• (aa) (Repealed 78 of 1999 s. 7)
      (ab) justices of the peace; (Added 64 of 1984 s. 4)

Hi David,

I don't know of a criminal record for John 1 but everything is possible. I do know that somewhere in the Carl Smith Archive there is a note of a 10 dollar fine for noise on the National Tavern premises. Maybe such a fine barred him from jury service. Cheap at the price I'd say! But maybe there was a darker reason. I'd not be surprised particularly as we have the Farm Keeper mystery.

I'm putting it down to another one and may add it to www.thehongkonglegacy one of these minutes.

He certainly meets none of the conditions of the 1911 regulations which are posted.



(1) A person who has reached 21 years of age, but not 65 years of age, and is a resident of Hong Kong is, except as provided by this Ordinance, liable to
serve as a juror if (but only if)- (Amended 21 of 1999 s. 22)

   (a)  the person is of sound mind and not afflicted by blindness, deafness
        or other disability preventing the person from serving as a juror; and

   (b)  the person is of good character; and

   (c)  the person has a sufficient knowledge of the language in which the
        proceedings are to be conducted to be able to understand the


I suspect that your great-grandfather may very well have been a Swedish Honorary Consul or Vice-Consul, and as such would be ineligible for jury service.

Hong Kong has always had, and still has, reams of Honorary Consuls and Vice-Consuls because it has been a major port since 1840 and merchant ships, or rather their Masters, have a constant need for Consular services to Note Protest, Open Crew Agreements, Close Crew Agreements, and so on. Thus every maritime nation (certainly including Sweden) has maintained Consuls and Vice-Consuls in Hong Kong from a very early date.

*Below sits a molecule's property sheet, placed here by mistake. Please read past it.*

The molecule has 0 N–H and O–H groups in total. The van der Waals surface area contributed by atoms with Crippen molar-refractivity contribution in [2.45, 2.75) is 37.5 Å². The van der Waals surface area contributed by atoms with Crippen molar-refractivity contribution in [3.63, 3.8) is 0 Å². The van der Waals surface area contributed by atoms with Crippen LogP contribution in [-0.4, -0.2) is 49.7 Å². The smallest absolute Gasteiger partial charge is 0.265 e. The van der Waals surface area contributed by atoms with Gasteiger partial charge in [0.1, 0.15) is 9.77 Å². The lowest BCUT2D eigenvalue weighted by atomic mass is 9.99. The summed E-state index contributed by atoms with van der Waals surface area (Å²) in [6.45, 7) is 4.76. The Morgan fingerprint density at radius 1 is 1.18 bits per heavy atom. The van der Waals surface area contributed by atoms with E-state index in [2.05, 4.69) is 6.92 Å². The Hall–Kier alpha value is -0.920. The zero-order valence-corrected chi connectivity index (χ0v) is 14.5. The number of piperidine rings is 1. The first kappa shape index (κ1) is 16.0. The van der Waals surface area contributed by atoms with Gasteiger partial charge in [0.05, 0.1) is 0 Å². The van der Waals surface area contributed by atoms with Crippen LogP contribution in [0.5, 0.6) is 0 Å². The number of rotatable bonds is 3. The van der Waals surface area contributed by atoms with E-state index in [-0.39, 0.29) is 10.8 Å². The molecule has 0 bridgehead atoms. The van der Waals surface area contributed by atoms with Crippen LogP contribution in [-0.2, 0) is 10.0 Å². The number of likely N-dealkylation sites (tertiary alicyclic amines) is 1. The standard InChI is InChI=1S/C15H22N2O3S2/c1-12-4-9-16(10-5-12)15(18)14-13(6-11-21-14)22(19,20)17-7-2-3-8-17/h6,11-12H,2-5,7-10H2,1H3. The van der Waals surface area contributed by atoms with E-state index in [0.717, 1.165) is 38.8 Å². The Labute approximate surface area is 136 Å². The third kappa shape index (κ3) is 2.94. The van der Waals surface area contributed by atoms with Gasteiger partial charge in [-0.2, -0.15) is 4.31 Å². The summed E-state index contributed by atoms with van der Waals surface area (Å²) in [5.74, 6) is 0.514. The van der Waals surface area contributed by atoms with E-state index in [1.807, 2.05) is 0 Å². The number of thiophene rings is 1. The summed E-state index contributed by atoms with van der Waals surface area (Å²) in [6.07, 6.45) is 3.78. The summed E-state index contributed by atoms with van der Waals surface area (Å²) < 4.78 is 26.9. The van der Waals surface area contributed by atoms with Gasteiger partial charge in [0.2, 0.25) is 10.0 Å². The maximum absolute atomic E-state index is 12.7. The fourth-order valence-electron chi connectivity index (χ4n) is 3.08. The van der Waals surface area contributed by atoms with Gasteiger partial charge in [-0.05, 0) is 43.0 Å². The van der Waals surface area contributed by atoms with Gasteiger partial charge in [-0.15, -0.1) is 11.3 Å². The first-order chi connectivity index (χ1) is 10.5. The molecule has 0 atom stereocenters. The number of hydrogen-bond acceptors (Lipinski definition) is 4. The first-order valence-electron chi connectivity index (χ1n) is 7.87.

Has anyone actually checked the lists? I see a John Olson, Tavern Proprietor, on the Jury Lists for 1876, 1877 and 1878. I haven't bothered checking further lists, but isn't this the same man?

Thank you all for your help and thoughts.

First the Consul business. It is possible but fairly unlikely I feel. He was by trade a seaman when he arrived and came from a poor background in Karlshamn, Sweden. However, as David has pointed out there were times when the number of Swedes in HK was in single figures during his early days in the Colony.

Also I wonder if a publican would have been considered suitable for such a role. I don't know but it is just a thought.

I am also indebted to Anonymous who says he has found him in the 1876 to 1878 lists. I must check again.

If we take this to be correct it seems strange that he does not appear in later lists. He did not die until 1918 having lived close to 60 years in the Colony and seemingly made a pretty good living.

Could he have bought his way out of an onerous job?

There is also the question of the jury lists not covering anything like the population as well as the fact that John 1 may have spent periods away from HK in Canton and Shanghai where, according to my grandmother who was his daughter in law, the family had business and a house.

Thanks again.